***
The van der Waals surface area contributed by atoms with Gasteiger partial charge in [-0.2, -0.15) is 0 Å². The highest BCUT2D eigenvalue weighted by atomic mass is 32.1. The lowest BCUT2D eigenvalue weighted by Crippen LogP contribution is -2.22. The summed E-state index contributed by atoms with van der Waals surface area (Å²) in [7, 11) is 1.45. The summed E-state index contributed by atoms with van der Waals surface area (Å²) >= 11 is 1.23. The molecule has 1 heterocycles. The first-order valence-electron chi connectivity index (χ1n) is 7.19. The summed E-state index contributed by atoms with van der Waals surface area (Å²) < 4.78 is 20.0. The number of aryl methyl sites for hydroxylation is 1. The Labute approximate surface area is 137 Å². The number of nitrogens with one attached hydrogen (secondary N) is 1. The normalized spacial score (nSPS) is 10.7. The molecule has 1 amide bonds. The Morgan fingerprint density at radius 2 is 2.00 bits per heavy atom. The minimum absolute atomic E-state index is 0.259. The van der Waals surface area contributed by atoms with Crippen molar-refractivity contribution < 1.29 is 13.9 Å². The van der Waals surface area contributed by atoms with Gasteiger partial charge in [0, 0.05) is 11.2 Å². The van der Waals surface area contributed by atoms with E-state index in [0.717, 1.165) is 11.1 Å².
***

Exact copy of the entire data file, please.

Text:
The van der Waals surface area contributed by atoms with Gasteiger partial charge in [-0.2, -0.15) is 0 Å². The highest BCUT2D eigenvalue weighted by atomic mass is 32.1. The lowest BCUT2D eigenvalue weighted by Crippen LogP contribution is -2.22. The summed E-state index contributed by atoms with van der Waals surface area (Å²) in [7, 11) is 1.45. The summed E-state index contributed by atoms with van der Waals surface area (Å²) >= 11 is 1.23. The molecule has 1 heterocycles. The first-order valence-electron chi connectivity index (χ1n) is 7.19. The summed E-state index contributed by atoms with van der Waals surface area (Å²) < 4.78 is 20.0. The number of aryl methyl sites for hydroxylation is 1. The Labute approximate surface area is 137 Å². The number of nitrogens with one attached hydrogen (secondary N) is 1. The normalized spacial score (nSPS) is 10.7. The molecule has 1 amide bonds. The Morgan fingerprint density at radius 2 is 2.00 bits per heavy atom. The minimum absolute atomic E-state index is 0.259. The van der Waals surface area contributed by atoms with Crippen molar-refractivity contribution < 1.29 is 13.9 Å². The van der Waals surface area contributed by atoms with Gasteiger partial charge in [0, 0.05) is 11.2 Å². The van der Waals surface area contributed by atoms with E-state index in [0.717, 1.165) is 11.1 Å².